asked the Secretary of State for Energy what further discussions he has had with interested parties in the United Kingdom concerning EEC proposals that summer time should be restricted in order to promote energy conservation; and if he will make a statement.
The Commission's proposal is not that summer time should be restricted but that it should be introduced in those member States which do not have it, and that the dates of summer time should be harmonised by mutual agreement. Primary responsibility for a summer-time arrangement in the United Kingdom rests with my right hon. Friend the Secretary of State for the Home Department, who will be considering, with others concerned, whether the EEC discussions give rise to a need for consultations.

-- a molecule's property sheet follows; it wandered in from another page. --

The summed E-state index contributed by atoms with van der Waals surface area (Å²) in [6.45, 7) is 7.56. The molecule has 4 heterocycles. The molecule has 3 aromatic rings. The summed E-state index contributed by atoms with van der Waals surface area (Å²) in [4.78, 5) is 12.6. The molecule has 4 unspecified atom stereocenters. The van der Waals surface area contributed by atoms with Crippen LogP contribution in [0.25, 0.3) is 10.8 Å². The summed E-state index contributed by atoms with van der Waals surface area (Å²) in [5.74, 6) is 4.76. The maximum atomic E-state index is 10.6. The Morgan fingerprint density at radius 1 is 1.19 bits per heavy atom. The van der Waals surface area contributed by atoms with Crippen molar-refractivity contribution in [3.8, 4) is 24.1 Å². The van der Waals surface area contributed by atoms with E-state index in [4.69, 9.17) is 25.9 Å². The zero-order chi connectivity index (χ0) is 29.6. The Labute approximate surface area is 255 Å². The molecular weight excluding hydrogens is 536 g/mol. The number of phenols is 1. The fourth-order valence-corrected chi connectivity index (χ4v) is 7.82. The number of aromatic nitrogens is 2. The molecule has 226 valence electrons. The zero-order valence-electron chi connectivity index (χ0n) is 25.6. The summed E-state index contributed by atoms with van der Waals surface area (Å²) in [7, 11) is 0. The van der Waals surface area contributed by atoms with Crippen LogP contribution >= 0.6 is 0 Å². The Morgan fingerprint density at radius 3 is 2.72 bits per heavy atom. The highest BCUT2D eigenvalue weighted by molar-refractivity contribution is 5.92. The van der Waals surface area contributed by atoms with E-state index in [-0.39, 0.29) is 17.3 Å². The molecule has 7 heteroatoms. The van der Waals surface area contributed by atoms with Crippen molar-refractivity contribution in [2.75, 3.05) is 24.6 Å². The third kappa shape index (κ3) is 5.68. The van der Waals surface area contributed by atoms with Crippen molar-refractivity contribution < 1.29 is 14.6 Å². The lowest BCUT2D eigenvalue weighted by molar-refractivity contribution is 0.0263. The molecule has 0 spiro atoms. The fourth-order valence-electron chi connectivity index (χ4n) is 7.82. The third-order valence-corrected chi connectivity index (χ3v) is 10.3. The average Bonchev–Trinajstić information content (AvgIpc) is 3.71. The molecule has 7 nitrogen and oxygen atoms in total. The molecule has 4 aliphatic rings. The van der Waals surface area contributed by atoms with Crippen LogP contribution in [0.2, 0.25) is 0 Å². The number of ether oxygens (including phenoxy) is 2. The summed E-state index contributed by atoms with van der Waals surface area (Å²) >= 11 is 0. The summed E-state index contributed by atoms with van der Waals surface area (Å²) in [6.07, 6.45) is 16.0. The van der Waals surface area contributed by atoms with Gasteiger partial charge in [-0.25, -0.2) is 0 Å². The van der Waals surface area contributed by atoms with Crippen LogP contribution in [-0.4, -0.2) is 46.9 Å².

Is the hon. Gentleman aware that any tampering with our present summer-time arrangements would give rise to widespread resentment? Can he therefore indicate whether, in his judgment, there is very much substance in the argument that an alteration in any way of the summer-time arrangements could conserve energy?
I have pointed out that we shall be talking about mutual arrangements. Clearly the experience of the United Kingdom would come into any negotiations or discussions on the matter. Other aspects, such as those involving transport, are matters for the Ministers concerned.
Will my hon. Friend inform the Secretary of State that we have had enough of this mucking about with our summer time? We had the experience under the last Labour Government when someone took a Bill out of a pigeon hole and a new arrangement for summer time was foisted on us. Do not let us have any such nonsense again. Let us remain precisely where we are.
I am aware of my hon. Friend's views. No doubt he is referring to the use of British Standard Time. I think the whole House agrees that the disadvantages were found to be greater than the advantages.